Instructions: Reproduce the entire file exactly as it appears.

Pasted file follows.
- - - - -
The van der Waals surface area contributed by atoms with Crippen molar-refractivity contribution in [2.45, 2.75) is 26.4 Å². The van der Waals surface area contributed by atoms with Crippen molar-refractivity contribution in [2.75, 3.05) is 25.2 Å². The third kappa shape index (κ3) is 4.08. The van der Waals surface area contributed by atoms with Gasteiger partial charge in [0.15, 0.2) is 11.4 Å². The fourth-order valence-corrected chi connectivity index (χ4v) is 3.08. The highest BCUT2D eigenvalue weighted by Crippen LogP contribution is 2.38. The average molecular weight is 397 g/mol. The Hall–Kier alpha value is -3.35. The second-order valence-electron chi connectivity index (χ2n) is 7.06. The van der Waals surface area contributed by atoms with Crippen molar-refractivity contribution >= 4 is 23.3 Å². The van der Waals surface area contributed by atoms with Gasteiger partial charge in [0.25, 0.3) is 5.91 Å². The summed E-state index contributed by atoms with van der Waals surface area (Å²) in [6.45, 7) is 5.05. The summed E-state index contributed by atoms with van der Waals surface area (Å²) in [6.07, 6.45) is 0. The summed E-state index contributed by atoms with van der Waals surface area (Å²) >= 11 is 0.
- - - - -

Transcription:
The van der Waals surface area contributed by atoms with Crippen molar-refractivity contribution in [2.45, 2.75) is 26.4 Å². The van der Waals surface area contributed by atoms with Crippen molar-refractivity contribution in [2.75, 3.05) is 25.2 Å². The third kappa shape index (κ3) is 4.08. The van der Waals surface area contributed by atoms with Gasteiger partial charge in [0.15, 0.2) is 11.4 Å². The fourth-order valence-corrected chi connectivity index (χ4v) is 3.08. The highest BCUT2D eigenvalue weighted by Crippen LogP contribution is 2.38. The average molecular weight is 397 g/mol. The Hall–Kier alpha value is -3.35. The second-order valence-electron chi connectivity index (χ2n) is 7.06. The van der Waals surface area contributed by atoms with Crippen molar-refractivity contribution >= 4 is 23.3 Å². The van der Waals surface area contributed by atoms with Gasteiger partial charge in [0.25, 0.3) is 5.91 Å². The summed E-state index contributed by atoms with van der Waals surface area (Å²) in [6.45, 7) is 5.05. The summed E-state index contributed by atoms with van der Waals surface area (Å²) in [6.07, 6.45) is 0. The summed E-state index contributed by atoms with van der Waals surface area (Å²) >= 11 is 0.